Those who read last year’s Christopher Meeks short story collection Months and Seasons will likely remember Edward, a boy trying to cope with the sudden death of his mother with very little support from his still grieving father. Edward, already having a tough time adjusting to life without his mother, has the rest of his world turned upside down when his father decides to send him to an all-boys private school for rich kids. But by the end of that story, “The Hand,” Edward and his father are starting to figure things out and it appears that, together, they might just make it.
The Brightest Moon of the Century, Meeks’s debut novel, uses the same short story to kick off its account of Edward Meopian’s life from ages 14 to 45. Edward, at age 14, is perfectly content to blend into life’s background, seeing that as the best way to avoid trouble with bullies, teachers and intimidating people of all stripes, including girls his age. However, when he finds it impossible to lose himself in the crowd at his new school, Edward begins to focus on solving life’s two biggest mysteries as he sees them: girls and finding that niche in the universe meant just for him....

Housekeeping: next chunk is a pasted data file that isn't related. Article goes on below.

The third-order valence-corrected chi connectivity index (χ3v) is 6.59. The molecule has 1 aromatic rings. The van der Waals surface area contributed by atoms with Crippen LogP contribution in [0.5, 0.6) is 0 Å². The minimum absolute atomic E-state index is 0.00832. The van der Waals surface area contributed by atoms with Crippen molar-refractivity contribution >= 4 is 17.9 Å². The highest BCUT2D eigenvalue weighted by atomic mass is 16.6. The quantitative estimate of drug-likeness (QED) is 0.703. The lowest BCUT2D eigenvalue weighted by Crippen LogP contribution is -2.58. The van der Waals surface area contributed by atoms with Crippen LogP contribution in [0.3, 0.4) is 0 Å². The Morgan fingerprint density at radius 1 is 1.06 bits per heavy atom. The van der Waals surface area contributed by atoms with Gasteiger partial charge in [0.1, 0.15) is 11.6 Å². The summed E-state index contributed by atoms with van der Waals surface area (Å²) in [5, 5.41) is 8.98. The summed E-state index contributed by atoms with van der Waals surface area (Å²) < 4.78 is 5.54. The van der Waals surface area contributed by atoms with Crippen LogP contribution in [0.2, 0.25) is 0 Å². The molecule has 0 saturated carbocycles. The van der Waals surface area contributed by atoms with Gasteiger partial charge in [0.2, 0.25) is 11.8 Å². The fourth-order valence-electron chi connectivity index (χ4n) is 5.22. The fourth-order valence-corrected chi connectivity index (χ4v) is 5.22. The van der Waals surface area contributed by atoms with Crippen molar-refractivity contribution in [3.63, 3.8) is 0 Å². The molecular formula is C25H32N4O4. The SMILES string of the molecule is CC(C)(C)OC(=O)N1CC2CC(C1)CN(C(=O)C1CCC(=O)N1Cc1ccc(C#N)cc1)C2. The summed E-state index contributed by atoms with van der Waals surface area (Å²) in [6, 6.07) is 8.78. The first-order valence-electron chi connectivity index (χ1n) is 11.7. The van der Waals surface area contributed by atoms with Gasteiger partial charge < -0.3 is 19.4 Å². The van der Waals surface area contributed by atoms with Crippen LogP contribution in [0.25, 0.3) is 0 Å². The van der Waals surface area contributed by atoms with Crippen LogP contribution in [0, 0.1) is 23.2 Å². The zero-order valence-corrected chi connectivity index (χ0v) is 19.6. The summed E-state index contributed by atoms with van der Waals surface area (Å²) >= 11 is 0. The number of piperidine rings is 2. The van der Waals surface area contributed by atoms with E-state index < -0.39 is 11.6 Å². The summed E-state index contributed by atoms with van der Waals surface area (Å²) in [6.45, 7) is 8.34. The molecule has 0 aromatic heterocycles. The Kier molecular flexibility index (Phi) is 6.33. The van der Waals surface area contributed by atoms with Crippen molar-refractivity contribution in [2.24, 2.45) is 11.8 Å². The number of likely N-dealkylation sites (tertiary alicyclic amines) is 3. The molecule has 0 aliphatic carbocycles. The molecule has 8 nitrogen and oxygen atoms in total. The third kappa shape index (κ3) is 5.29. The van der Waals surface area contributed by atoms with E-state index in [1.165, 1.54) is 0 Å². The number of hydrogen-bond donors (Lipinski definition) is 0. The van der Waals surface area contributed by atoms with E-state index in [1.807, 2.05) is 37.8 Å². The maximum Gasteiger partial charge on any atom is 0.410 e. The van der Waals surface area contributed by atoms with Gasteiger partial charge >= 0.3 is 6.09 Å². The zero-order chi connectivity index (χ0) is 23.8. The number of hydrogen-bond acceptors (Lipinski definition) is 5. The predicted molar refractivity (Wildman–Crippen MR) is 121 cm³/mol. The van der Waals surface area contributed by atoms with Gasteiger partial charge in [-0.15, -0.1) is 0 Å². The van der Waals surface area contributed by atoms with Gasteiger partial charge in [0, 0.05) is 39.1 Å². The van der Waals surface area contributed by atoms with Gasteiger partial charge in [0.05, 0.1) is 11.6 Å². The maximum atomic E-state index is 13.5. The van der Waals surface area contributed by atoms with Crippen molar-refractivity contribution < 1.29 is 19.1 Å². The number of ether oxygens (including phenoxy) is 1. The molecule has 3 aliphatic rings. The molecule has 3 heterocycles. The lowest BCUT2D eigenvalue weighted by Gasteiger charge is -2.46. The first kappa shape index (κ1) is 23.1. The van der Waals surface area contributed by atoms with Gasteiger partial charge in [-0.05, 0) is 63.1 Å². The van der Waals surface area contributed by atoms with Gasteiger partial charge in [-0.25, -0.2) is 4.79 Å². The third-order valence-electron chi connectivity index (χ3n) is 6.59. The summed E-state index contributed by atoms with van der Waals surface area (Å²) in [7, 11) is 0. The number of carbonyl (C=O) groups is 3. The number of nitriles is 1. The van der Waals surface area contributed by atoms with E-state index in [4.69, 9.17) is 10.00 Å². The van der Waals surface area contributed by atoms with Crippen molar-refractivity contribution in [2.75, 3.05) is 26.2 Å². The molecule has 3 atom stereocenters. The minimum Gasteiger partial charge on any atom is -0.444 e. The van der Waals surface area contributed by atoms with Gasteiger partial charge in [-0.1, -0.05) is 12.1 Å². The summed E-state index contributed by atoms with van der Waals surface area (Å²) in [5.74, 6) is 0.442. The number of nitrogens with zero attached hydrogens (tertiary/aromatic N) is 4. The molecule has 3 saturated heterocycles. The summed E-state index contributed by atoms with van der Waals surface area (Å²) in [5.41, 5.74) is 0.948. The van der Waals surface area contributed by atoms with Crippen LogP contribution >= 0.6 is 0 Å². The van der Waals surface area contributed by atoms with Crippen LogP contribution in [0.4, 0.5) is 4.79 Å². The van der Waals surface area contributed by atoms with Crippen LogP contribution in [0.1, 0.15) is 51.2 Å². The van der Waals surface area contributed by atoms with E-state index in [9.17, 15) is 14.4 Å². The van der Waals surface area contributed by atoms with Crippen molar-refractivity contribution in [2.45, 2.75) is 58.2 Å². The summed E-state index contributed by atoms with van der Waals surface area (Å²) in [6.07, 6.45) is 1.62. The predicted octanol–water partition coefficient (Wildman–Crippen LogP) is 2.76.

The Brightest Moon of the Century is one man’s story, a very ordinary man, at that, but Christopher Meeks has filled that story with enough interesting characters and episodes to remind just how limitless and filled with surprises even the most ordinary of lives can be. Meeks’s characters, and his slightly off centered view of life, continue to remind me of John Irving’s early work, definitely a good thing.
The Brightest Moon of the Century will be published March 7th.
Causes Christopher Meeks Supports
Associated Writing Programs